When you think of Pittsburgh’s Cultural District, you may have fond memories of seeing a show there with friends or enjoying an evening listening to the world-renowned Pittsburgh Symphony Orchestra. Beyond cultural attractions, the Cultural District has expanded into an area with vibrant nightlife, city parks, fine dining options, and everything needed to live comfortably.
Live: An Urban Home
While the Cultural District is known as a great night-out destination, it’s becoming an increasingly appealing place to live. For young professionals working in the city, living in the Cultural District gives a new meaning to walkability. Living in the same neighborhood as your favorite theater or rooftop bar is a luxury unique to this area.
Considering the dozens of eateries and cultural attractions within walking distance, the Cultural District has only grown in popularity. With new and renovated apartment complexes like Eighth & Penn, living comfortably downtown is becoming more attainable.
Apartments at Eighth & Penn are available this Summer. Find your new home in the Cultural District at www.eighthandpenn.com.
Eat: Proximity to Restaurants
If you love good food (which most Pittsburghers do), you’ll want to take advantage of restaurants in the Cultural District. Many of the best places to eat in the city can be found in and around this area.
Butcher and the Rye and Meat and Potatoes are two spots well known for their quality meats. Proper Brick Oven & Tap Room has some of the best handcrafted pizzas around. For a casual luxury dining experience, fl. 2 offers a vibrant venue with a raw bar and modern American menu.
No matter what kind of food you’re craving — from sushi to tacos and pasta to pizza — you’ll never go hungry in the Cultural District.
Drink: Bars and Nightlife
Many of the restaurants in the Cultural District also have custom cocktails and stylish bars. During the summer months, Sienna Mercato is a must. With their 3 dining options under one roof, Sienna is a unique restaurant experience with a striking Rooftop Beer Garden.
Olive or Twist is a martini bar and restaurant with live music on the weekends. They’ve been voted the best place in Pittsburgh for martinis, cocktails and networking. The Sharp Edge Bistro is another popular spot in the heart of the Cultural District. The Belgian bistro offers over 35 taps and 200+ bottles of beer, along with the great bar food you would expect in this city.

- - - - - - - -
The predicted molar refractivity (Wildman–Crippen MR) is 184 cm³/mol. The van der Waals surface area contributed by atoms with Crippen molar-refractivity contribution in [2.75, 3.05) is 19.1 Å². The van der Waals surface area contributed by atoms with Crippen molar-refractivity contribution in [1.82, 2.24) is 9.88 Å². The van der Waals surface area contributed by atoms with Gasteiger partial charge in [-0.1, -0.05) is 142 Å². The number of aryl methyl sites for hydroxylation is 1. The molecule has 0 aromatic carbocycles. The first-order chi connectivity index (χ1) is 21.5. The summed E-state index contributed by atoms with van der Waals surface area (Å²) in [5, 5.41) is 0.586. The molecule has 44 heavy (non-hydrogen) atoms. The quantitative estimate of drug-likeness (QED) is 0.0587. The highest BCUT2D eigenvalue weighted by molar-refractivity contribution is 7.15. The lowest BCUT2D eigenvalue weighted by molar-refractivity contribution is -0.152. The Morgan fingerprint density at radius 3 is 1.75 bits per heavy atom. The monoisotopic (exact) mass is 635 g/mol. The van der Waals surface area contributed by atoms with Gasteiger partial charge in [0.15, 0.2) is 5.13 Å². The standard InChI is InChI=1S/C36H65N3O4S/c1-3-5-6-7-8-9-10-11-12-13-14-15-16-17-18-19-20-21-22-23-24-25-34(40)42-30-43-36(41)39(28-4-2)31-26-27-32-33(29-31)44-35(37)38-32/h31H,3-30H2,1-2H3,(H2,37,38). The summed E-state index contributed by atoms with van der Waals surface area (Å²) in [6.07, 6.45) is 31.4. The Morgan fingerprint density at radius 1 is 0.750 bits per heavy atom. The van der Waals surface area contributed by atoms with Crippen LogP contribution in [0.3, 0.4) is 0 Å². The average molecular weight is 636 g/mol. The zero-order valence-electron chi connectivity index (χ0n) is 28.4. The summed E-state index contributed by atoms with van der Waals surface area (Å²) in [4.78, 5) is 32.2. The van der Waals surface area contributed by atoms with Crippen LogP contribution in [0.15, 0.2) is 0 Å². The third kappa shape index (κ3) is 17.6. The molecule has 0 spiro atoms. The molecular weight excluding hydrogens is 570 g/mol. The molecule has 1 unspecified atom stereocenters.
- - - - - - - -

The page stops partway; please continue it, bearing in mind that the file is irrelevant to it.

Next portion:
A fun history fact — many people may not know that Pittsburgh is the birthplace of whiskey. The Cultural District is within walking distance of distilleries in the Strip District. Wigle Whiskey, Kingfly Spirits and Maggie’s Farm Rum aren’t far from downtown.
Play: Parks, Art and Theaters
While downtown Pittsburgh can feel like an urban metropolis, it’s also close enough to several city parks that you can be downtown but still enjoy green spaces. The Cultural District is close to Mellon Square Park, Point State Park, and the Gateway Center Park.
Walking across one of the Three Sisters Bridges, you can easily make your way to the North Shore where you’ll find the Roberto Clemente Memorial Park, Allegheny Riverfront Park, North Shore Riverfront Park, and the parks associated with the sports stadiums.
Obviously, the Cultural District is known as such because of the art galleries, exhibits and theaters in the area. The Wood Street Galleries and Emmanuel Fine Art Photography are both in the Cultural District. Heinz Hall and the Benedum Center for the Performing Arts draw in off-Broadway productions, performance from the Pittsburgh Ballet Theater, and the Pittsburgh Symphony Orchestra.